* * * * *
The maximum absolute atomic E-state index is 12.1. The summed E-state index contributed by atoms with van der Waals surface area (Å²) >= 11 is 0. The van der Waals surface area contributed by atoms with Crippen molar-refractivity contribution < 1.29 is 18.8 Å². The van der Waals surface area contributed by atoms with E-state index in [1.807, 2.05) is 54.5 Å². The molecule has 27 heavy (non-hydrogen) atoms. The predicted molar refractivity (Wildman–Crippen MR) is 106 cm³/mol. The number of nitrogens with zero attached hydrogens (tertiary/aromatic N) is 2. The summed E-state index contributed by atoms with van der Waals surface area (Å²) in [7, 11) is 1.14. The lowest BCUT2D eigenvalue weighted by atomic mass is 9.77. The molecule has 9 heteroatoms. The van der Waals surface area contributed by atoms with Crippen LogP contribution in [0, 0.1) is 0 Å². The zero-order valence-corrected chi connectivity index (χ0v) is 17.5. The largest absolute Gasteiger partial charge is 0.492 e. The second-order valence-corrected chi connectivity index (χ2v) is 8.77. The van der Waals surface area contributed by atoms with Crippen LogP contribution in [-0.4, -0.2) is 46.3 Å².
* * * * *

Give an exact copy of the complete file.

The maximum absolute atomic E-state index is 12.1. The summed E-state index contributed by atoms with van der Waals surface area (Å²) >= 11 is 0. The van der Waals surface area contributed by atoms with Crippen molar-refractivity contribution < 1.29 is 18.8 Å². The van der Waals surface area contributed by atoms with E-state index in [1.807, 2.05) is 54.5 Å². The molecule has 27 heavy (non-hydrogen) atoms. The predicted molar refractivity (Wildman–Crippen MR) is 106 cm³/mol. The number of nitrogens with zero attached hydrogens (tertiary/aromatic N) is 2. The summed E-state index contributed by atoms with van der Waals surface area (Å²) in [7, 11) is 1.14. The lowest BCUT2D eigenvalue weighted by atomic mass is 9.77. The molecule has 9 heteroatoms. The van der Waals surface area contributed by atoms with Crippen LogP contribution in [0, 0.1) is 0 Å². The zero-order valence-corrected chi connectivity index (χ0v) is 17.5. The largest absolute Gasteiger partial charge is 0.492 e. The second-order valence-corrected chi connectivity index (χ2v) is 8.77. The van der Waals surface area contributed by atoms with Crippen LogP contribution in [-0.4, -0.2) is 46.3 Å².